Topeka Gov. Kathleen Sebelius is seeking the dismissal of a lawsuit filed by Atty. Gen. Phill Kline against state-financed abortions for Medicaid recipients, saying money spent on the litigation could be better used for health care in Kansas.
The dismissal motion was filed Wednesday in Shawnee County District Court, where Kline filed the lawsuit in August. The attorney general will have a chance to file his reply to the request made to Judge David Bruns on behalf of the governor's office and state health agencies.
The lawsuit said continued expenditure of state funds as reimbursement for "elective pregnancy termination" is unlawful because the use of state funds involves the state in the destruction of lives "without due process of law."
Kline is an anti-abortion Republican; Sebelius is a Democrat who supports abortion rights.
Matt All, the governor's legal counsel, said federal law requires states to pay for abortions of Medicaid recipients in cases of rape, incest or to protect the life of the mother. Medicaid provides health care for the poor and disabled.
Kline and abortion
- Recent stories on Kline and abortion:
- Sebelius seeks to dismiss abortion suit (10-20-05)
- Child-sex investigation takes turn (10-19-05)
- Kline: Judge must see women's names (09-16-05)
- Records case raises privacy concerns (09-14-05)
- Kline probe goes beyond abortions (09-09-05)
- Abortion opponents dispute claims about patient privacy (09-08-05)
- On the Street: When do you think human life begins? (08-19-05)
- Kline sues Sebelius to end state-funded abortion (08-19-05)
- Kline's clinic probe linked to abortion foe (04-18-05)
- Kline's motives under fire nationally (03-24-05)
- Court lifts abortion gag order; Kline irate (03-11-05)
- Kline finds home in spotlight (03-06-05)
- A.G. releases information despite gag order (03-04-05)
- A.G. wants to search abortion records (02-25-05)
- Kline dismisses abortion lawyer (08-29-04)
- Kline issues funds to pregnancy clinics (07-01-04)
- Kline seeks abortion clinic regulations (04-29-04)
- More on the abortion controversy in Kansas »
"If we fail to do this, one of the consequences would be the state would have to pull out of the Medicaid program," All said. "We are following the law as Congress dictates to us and are just trying to be good stewards of state dollars."
The motion said the lawsuit "has no legal basis, but merely reflects the intent of a small majority of one chamber of the Kansas Legislature to violate federal law."
Kline has said the lawsuit was filed in response to a 2002 House resolution seeking a court order barring the state from spending state funds for the procedure.
"If the governor wants us to dismiss the suit she should ask the House of Representatives to rescind the resolution," Kline said in a statement. "If the governor desires to pursue that course of action, we will agree to a delay in the court proceeding to give her time to address the House of Representatives."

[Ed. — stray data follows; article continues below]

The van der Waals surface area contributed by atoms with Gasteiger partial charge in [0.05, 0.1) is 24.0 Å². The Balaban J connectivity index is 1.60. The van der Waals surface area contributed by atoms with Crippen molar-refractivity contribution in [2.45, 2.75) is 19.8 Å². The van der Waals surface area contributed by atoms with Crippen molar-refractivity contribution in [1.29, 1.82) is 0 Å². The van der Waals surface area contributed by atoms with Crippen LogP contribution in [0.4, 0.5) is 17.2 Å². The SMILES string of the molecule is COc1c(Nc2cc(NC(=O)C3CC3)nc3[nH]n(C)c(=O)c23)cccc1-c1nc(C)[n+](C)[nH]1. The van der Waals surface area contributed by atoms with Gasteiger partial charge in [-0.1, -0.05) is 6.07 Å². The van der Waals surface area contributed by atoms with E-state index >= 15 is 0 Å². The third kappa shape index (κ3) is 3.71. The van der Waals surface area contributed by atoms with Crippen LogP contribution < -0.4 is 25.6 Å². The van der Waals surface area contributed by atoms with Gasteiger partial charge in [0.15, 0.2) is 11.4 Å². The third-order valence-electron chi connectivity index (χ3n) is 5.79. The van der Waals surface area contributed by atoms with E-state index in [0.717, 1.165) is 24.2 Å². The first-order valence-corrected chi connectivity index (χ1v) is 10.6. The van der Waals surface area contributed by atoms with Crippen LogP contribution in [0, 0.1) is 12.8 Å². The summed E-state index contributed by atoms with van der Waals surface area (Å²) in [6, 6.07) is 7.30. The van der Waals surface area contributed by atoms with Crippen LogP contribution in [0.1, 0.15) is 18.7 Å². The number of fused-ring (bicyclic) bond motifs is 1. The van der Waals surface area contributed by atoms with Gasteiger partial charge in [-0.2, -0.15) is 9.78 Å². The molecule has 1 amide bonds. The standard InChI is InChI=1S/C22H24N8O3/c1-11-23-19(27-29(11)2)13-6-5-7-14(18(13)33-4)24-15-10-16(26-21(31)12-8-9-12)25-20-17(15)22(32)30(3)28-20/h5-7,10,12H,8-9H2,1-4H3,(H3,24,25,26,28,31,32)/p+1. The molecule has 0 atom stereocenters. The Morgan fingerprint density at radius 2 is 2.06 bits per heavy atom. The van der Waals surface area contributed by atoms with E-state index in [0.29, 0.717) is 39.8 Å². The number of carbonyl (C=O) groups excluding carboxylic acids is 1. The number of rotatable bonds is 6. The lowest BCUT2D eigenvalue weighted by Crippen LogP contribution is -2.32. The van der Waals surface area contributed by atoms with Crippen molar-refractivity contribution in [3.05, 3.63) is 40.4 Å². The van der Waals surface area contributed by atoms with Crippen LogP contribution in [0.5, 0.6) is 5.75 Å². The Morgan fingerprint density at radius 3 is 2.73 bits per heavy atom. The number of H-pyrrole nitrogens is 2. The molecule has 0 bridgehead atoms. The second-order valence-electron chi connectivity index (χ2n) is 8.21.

The governor's legal counsel noted the Legislature doesn't convene until Jan. 9.
"The attorney general appears to be confused. We did not ask him to dismiss the case. We asked the court to, because it violates federal law and jeopardizes the entire Medicaid program in Kansas," All said.
The state's Medicaid budget is about $2.2 billion, of which about 60 percent is federal money. When the lawsuit was filed, Medicaid officials said that during the previous 10 months, the state paid $1,908 for seven abortions needed by Medicaid recipients.
"The Kansas Constitution is the only basis plaintiff advances to challenge that reimbursement. No matter how the Kansas Constitution is interpreted, it cannot withstand the Supremacy Clause of the United States Constitution," the motion said. "Accordingly, the plaintiff's petition should be dismissed, and the time, money and resources wasted on this litigation should be saved to better improve health care of all Kansans."
The motion also noted the lawsuit asked the court to declare the Kansas Constitution's use of the term "men" to include "all male and female human beings at any stage of development" where it states "all men are possessed of equal and inalienable natural rights, among which are life, liberty and the pursuit of happiness."
Sebelius asked the court to reject that argument.
"These are serious questions of constitutional, medical, moral, ethic and philosophical significance that should not be taken up lightly - and should not be taken up at all where, as here, their resolution has no bearing on the outcome of the case," the motion said.
Rep. Lance Kinzer, an attorney hired by the attorney general's office to handle the civil lawsuit, has said trying to expand the definition of "men" isn't an attempt to set the stage for court battle to stop legal abortions.
"The basis of the lawsuit is the notion that there is protection for all men to have the right of life. For unborn babies to be included in that protection, they have to fall within the definition of men. The question is whether babies from conception have those rights to life under the Kansas Constitution," Kinzer, R-Olathe, said when the lawsuit was filed.